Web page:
US Secretary of State Hillary Clinton announced on Wednesday she plans to visit the two countries ahead of upcoming talks between Belgrade and Pristina.
(DPA, Blic, The Sofia Echo - 30/09/10; AFP, Reuters, AP, VOA, UPI, Blic, B92, Radio Srbija, US Department of State - 29/09/10; DPA, B92, Blic - 27/09/10; RFE/RL, Beta, B92 - 26/09/10; Reuters, VOA, Beta - 25/09/10)
US Secretary of State Hillary Clinton will hold talks in Serbia and Kosovo. [Reuters]
US Secretary of State Hillary Clinton said on Wednesday (September 29th) that she will visit Serbia and Kosovo next month, and voiced hope that the upcoming talks between Belgrade and Pristina will be fruitful.
In remarks during a joint appearance with EU foreign policy chief Catherine Ashton in Washington, Clinton told reporters that she would travel to the region "in about ten days" in a bid to facilitate reconciliation between the two Balkan countries.
"I am very much looking forward to my visit to both Belgrade and Pristina and the opportunity not only to speak with leaders, but also with citizens," said Clinton. "Because it's important that we keep the goal of that future in the minds of both Serbs and Kosovars, because there are difficult issues that they will have to resolve."
Earlier this month, the UN General Assembly adopted a resolution urging Belgrade and Pristina to engage in a dialogue that would aim to promote co-operation, facilitate both countries' progress on the path to EU integration and improve the lives of their citizens.
Following the adoption of the document, Ashton met separately with Serbian President Boris Tadic and Kosovo Prime Minister Hashim Thaci to discuss the possible agenda of the talks, which will be mediated by the EU.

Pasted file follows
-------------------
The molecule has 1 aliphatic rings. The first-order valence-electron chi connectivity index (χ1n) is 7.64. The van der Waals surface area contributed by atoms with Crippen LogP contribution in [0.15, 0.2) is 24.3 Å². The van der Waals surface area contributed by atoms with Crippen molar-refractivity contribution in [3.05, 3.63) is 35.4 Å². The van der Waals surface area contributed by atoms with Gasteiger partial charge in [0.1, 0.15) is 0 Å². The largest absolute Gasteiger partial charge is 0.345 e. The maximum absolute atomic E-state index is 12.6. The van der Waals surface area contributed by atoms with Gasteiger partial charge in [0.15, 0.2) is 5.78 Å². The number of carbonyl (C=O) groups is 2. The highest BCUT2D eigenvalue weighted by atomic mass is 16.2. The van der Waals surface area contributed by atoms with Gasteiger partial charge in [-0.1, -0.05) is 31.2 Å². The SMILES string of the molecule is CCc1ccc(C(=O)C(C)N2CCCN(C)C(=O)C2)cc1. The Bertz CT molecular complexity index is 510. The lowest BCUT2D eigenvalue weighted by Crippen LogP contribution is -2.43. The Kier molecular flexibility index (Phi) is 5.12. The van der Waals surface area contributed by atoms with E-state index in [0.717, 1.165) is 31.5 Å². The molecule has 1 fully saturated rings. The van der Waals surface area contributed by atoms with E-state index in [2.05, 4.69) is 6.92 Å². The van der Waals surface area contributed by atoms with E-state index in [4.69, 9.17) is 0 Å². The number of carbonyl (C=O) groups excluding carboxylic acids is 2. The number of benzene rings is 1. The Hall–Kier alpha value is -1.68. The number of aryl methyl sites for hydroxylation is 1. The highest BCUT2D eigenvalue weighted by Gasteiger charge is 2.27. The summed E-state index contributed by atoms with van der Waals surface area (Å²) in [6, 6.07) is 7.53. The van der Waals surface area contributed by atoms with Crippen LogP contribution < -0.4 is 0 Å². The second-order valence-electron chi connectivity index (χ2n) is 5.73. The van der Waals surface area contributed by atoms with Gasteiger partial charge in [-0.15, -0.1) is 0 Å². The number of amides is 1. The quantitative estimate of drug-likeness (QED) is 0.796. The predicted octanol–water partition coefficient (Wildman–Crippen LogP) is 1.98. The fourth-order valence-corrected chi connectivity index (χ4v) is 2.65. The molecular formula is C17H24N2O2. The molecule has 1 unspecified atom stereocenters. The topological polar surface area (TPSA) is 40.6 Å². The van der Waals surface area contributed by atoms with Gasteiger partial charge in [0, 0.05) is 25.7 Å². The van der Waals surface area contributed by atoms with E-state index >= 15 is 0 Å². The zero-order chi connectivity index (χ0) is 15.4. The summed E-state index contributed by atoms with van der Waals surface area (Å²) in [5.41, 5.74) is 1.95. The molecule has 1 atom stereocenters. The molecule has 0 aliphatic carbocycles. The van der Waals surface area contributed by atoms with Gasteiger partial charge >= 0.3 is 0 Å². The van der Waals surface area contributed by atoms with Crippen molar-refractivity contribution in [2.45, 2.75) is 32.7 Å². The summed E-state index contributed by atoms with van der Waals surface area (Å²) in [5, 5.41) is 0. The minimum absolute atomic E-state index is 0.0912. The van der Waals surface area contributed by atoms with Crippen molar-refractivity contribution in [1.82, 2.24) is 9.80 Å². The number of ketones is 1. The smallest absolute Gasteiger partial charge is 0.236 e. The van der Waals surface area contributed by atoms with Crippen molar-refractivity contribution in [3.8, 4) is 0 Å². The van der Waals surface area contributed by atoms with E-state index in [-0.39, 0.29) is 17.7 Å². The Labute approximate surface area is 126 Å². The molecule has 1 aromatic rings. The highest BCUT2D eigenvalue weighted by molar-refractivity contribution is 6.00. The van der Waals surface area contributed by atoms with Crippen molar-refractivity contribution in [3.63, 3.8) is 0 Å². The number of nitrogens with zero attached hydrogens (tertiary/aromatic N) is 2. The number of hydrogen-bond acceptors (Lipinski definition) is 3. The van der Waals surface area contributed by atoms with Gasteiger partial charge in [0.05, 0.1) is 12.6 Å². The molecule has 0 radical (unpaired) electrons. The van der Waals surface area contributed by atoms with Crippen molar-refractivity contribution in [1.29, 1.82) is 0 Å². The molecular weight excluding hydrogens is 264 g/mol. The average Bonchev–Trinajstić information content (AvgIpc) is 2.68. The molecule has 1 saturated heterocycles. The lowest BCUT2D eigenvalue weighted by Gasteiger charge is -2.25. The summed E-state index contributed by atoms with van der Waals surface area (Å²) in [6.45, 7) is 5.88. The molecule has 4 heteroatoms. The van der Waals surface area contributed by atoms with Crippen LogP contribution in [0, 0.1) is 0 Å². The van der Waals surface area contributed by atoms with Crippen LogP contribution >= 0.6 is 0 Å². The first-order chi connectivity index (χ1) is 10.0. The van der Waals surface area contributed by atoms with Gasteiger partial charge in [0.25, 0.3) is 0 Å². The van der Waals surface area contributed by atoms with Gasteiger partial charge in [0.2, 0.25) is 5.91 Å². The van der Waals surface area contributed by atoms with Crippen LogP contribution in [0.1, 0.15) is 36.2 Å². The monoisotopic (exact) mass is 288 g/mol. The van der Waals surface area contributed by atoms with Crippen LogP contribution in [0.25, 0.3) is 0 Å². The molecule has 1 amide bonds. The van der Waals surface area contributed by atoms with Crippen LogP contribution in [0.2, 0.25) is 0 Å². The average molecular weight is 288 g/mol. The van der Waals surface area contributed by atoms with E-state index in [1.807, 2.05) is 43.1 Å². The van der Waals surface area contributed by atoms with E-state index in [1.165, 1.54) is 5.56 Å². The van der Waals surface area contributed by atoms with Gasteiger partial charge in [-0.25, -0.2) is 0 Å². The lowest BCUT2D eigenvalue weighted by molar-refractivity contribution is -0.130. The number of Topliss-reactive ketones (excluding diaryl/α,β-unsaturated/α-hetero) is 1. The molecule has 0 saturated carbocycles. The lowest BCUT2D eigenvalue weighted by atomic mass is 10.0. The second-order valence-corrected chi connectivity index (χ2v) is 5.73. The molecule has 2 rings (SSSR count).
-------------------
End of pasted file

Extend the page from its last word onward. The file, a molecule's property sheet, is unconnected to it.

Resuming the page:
The new negotiations are expected to focus on a broad array of practical issues, ranging from protection of cultural and historical sites to co-operation in areas such as customs, trade and economy, transport, telecommunications, border security and the fight against organised crime.
During a debate Saturday at the 65th UN General Assembly in New York, Tadic said his country is ready for the talks, which would begin "soon". But he also urged members of the world organisation that have not yet recognised Kosovo to refrain from doing so during the forthcoming negotiations.
Seventy countries, including the United States and 22 of all 27 EU states, have recognised Kosovo since its February 2008 declaration of independence from Serbia. Belgrade has pledged to never follow those nations' example. In the days following the adoption of the UN resolution this month, some Serbian officials and politicians have insisted that the issue of Kosovo's status should be included in the upcoming talks.
Pristina and Western diplomats have rejected this as an option.
"The United States, of course, supports Kosovo as an independent state, and we believe that the dialogue will not revisit the issue of Kosovo's status," Serbian media quoted the US Embassy in Belgrade as saying this week.
The main priority is for the two sides to first find solutions to "critical" issues in the areas of energy supply, telecommunications, and the movement of people, goods and services, Serbia's Liberal Democratic Party leader Cedomir Jovanovic said on Wednesday. The question of Kosovo's status should be discussed when it becomes viable and realistic, Belgrade-based B92 quoted him as saying.
Washington remains committed to helping all Western Balkan countries achieve their Euro-Atlantic integration goals and is prepared to facilitate reconciliation between Serbia and Kosovo, Clinton said on Wednesday.
"The EU and the United States stand ready to assist and facilitate, to support and cajole that the parties do reach these agreements with each other," she said after talks with Ashton. "But ultimately, it is up to the leaders and the people ... to come to a decision about their future."